Main content area

Nutrient and water dynamics of Amazonian canga vegetation differ among physiognomies and from those of other neotropical ecosystems

Mitre, Simone Kuster, Mardegan, Silvia Fernanda, Caldeira, Cecilio Frois, Ramos, Silvio Junio, Furtini Neto, Antonio Eduardo, Siqueira, Jose Oswaldo, Gastauer, Markus
Plant ecology 2018 v.219 no.11 pp. 1341-1353
Vellozia, carbon, carbon nitrogen ratio, drought, ecosystems, functional diversity, nitrogen, nutrient availability, nutrient content, savannas, shrublands, soil, species diversity, stable isotopes, tropical forests, water shortages, woodlands, Amazonia, Brazil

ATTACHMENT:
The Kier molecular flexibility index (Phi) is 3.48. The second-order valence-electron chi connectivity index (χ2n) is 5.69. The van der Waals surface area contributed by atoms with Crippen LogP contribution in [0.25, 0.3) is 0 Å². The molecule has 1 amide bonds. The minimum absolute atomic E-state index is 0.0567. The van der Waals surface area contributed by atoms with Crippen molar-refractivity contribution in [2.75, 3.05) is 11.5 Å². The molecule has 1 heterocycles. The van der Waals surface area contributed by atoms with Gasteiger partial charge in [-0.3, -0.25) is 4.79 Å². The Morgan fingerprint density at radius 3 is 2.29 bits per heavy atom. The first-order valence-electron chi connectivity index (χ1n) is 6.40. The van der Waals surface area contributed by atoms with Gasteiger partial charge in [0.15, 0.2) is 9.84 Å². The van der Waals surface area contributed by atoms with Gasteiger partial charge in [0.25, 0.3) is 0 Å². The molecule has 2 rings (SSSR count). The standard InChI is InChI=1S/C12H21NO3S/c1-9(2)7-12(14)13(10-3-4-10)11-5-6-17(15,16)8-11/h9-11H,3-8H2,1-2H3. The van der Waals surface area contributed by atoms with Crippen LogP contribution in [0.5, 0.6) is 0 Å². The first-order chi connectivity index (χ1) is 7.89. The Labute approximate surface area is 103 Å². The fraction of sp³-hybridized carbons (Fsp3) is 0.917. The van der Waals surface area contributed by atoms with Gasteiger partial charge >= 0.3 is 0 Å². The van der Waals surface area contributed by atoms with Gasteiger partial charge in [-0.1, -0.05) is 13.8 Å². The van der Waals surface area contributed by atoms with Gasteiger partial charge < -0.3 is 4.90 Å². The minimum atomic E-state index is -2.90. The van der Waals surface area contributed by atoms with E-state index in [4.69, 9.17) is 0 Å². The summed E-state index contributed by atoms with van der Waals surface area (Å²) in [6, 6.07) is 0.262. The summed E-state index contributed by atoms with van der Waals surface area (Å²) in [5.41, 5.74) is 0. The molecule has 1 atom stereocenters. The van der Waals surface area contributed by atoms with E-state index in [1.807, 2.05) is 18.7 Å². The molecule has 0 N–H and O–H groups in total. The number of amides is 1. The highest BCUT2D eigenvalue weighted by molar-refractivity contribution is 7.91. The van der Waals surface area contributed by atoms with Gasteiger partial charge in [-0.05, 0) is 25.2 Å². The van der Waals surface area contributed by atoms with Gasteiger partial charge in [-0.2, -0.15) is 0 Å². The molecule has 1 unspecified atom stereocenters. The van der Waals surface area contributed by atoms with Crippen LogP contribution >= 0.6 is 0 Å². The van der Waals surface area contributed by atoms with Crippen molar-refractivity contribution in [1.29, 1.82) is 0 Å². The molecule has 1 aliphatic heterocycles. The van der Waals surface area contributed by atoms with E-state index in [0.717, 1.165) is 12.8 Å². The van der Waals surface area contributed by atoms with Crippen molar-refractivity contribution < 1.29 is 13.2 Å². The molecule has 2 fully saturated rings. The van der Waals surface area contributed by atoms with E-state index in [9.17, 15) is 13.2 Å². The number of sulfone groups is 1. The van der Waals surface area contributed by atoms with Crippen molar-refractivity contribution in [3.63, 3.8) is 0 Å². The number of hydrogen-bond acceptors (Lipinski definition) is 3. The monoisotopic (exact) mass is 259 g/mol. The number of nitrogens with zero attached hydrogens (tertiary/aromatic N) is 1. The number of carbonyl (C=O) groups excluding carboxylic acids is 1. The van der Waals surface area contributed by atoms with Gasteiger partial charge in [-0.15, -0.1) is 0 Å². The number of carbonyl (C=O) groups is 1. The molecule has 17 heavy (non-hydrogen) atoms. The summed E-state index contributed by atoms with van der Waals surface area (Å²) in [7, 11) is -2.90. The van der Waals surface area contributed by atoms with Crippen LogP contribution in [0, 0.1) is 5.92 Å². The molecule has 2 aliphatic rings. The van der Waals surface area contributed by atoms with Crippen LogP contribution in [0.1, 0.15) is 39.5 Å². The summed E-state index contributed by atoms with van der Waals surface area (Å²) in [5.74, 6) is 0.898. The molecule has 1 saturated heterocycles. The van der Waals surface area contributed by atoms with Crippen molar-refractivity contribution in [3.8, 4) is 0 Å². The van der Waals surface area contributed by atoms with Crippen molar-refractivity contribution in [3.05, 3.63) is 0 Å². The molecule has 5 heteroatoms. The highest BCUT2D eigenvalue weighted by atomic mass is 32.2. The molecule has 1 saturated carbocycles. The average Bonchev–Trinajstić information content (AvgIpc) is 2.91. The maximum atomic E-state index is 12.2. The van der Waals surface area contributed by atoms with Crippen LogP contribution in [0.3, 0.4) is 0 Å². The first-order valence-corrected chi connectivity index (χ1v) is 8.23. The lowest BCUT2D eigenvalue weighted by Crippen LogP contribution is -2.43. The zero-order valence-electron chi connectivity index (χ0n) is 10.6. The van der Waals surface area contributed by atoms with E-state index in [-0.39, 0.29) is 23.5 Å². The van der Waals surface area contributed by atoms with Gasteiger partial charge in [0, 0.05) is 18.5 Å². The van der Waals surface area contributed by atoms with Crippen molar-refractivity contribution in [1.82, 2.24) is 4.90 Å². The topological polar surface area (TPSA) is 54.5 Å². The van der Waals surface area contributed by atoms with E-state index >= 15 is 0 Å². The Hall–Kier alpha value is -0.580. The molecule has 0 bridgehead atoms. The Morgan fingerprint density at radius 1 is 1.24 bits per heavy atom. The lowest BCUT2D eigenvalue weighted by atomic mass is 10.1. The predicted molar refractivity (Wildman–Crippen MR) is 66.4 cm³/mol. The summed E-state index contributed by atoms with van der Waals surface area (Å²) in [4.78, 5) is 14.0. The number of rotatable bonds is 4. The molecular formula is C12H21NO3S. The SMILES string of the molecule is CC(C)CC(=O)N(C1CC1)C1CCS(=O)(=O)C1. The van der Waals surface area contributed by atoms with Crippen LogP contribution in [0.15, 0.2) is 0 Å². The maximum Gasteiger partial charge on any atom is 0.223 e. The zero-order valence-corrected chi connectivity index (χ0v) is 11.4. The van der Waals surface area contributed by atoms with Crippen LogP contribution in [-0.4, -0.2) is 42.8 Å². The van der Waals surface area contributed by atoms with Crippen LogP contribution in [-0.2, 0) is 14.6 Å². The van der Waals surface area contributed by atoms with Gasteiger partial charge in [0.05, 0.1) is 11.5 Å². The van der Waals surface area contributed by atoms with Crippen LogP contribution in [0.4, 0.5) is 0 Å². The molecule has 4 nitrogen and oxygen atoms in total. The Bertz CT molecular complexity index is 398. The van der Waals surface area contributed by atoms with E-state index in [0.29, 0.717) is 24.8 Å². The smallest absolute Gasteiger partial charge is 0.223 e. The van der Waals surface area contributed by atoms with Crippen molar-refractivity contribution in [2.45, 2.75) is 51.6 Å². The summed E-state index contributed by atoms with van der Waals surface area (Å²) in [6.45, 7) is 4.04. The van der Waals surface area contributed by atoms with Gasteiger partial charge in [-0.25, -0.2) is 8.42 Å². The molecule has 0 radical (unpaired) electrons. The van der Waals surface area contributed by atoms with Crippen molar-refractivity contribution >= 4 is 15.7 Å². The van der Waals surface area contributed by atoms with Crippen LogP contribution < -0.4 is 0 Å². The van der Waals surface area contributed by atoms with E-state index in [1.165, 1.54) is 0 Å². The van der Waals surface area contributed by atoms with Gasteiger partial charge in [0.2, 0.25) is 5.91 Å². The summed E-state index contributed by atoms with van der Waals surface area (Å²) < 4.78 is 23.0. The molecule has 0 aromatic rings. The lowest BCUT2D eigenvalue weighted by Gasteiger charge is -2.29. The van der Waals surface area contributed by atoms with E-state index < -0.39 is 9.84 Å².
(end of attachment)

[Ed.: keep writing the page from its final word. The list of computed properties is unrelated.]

Ferriferous savannas, also known as cangas in Brazil, are nutrient-impoverished ecosystems adapted to seasonal droughts. These ecosystems support distinctive vegetation physiognomies and high plant diversity, although little is known about how nutrient and water availability shape these ecosystems. Our study was carried out in the cangas from Carajás, eastern Amazonia, Brazil. To investigate the N cycling and drought adaptations of different canga physiognomies and compare the findings with those from other ecosystems, we analyzed nutrient concentrations and isotope ratios (δ¹³C and δ¹⁵N) of plants, litter, and soils from 36 plots distributed in three physiognomies: typical scrubland (SB), Vellozia scrubland (VL), and woodland (WD). Foliar δ¹⁵N values in cangas were higher than those in savannas but lower than those in tropical forests, indicating more conservative N cycles in Amazonian cangas than in forests. The lower δ¹⁵N in savanna formations may be due to a higher importance of mycorrhizal species in savanna vegetation than in canga vegetation. Elevated δ¹³C values indicate higher water shortage in canga ecosystems than in forests. Foliar and litter nutrient concentrations vary among canga physiognomies, indicating differences in nutrient dynamics. Lower nutrient availability, higher C:N ratios, and lower δ¹⁵N values characterize VL, whereas WD is delineated by lower δ¹³C values and higher soil P. These results suggest lower water restriction and lower P limitation in WD, whereas VL shows more conserved N cycles due to lower nutrient availability. Differences in nutrient and water dynamics among physiognomies indicate different ecological processes; thus, the conservation of all physiognomies is required to ensure the maintenance of functional diversity in this unique ecosystem.